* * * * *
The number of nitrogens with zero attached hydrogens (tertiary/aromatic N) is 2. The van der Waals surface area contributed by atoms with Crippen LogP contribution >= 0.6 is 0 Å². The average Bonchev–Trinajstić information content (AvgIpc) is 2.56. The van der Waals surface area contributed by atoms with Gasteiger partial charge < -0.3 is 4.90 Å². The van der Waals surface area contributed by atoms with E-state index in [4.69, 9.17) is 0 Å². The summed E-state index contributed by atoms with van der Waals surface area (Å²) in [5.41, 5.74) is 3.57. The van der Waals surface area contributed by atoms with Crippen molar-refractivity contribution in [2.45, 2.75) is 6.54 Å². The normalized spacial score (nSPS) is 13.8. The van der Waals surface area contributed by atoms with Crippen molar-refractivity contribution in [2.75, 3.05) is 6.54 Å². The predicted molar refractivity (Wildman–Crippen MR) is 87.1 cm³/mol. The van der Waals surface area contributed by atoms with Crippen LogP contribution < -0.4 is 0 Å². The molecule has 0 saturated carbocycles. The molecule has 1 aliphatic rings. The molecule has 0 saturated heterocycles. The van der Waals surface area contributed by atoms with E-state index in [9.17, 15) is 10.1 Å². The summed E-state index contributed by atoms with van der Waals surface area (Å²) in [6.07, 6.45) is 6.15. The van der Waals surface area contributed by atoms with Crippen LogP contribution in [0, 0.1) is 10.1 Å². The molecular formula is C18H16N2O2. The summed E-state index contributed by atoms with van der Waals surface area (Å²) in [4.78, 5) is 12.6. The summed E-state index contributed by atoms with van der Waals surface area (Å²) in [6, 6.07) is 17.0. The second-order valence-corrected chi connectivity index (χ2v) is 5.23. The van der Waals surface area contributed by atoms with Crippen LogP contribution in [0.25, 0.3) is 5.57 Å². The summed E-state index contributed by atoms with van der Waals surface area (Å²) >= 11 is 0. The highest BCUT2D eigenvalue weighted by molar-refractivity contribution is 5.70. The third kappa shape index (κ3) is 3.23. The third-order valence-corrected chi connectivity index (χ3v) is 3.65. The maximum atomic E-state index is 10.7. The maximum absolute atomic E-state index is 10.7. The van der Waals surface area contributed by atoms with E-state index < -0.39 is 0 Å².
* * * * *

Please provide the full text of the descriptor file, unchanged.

The number of nitrogens with zero attached hydrogens (tertiary/aromatic N) is 2. The van der Waals surface area contributed by atoms with Crippen LogP contribution >= 0.6 is 0 Å². The average Bonchev–Trinajstić information content (AvgIpc) is 2.56. The van der Waals surface area contributed by atoms with Gasteiger partial charge < -0.3 is 4.90 Å². The van der Waals surface area contributed by atoms with E-state index in [4.69, 9.17) is 0 Å². The summed E-state index contributed by atoms with van der Waals surface area (Å²) in [5.41, 5.74) is 3.57. The van der Waals surface area contributed by atoms with Crippen molar-refractivity contribution in [2.45, 2.75) is 6.54 Å². The normalized spacial score (nSPS) is 13.8. The van der Waals surface area contributed by atoms with Crippen molar-refractivity contribution in [2.75, 3.05) is 6.54 Å². The predicted molar refractivity (Wildman–Crippen MR) is 87.1 cm³/mol. The van der Waals surface area contributed by atoms with Crippen LogP contribution < -0.4 is 0 Å². The molecule has 0 saturated carbocycles. The molecule has 1 aliphatic rings. The molecule has 0 saturated heterocycles. The van der Waals surface area contributed by atoms with E-state index in [9.17, 15) is 10.1 Å². The summed E-state index contributed by atoms with van der Waals surface area (Å²) in [6.07, 6.45) is 6.15. The van der Waals surface area contributed by atoms with Crippen LogP contribution in [0, 0.1) is 10.1 Å². The molecular formula is C18H16N2O2. The summed E-state index contributed by atoms with van der Waals surface area (Å²) in [4.78, 5) is 12.6. The summed E-state index contributed by atoms with van der Waals surface area (Å²) in [6, 6.07) is 17.0. The second-order valence-corrected chi connectivity index (χ2v) is 5.23. The van der Waals surface area contributed by atoms with Crippen LogP contribution in [0.25, 0.3) is 5.57 Å². The summed E-state index contributed by atoms with van der Waals surface area (Å²) >= 11 is 0. The highest BCUT2D eigenvalue weighted by molar-refractivity contribution is 5.70. The third kappa shape index (κ3) is 3.23. The third-order valence-corrected chi connectivity index (χ3v) is 3.65. The maximum atomic E-state index is 10.7. The maximum absolute atomic E-state index is 10.7. The van der Waals surface area contributed by atoms with E-state index < -0.39 is 0 Å².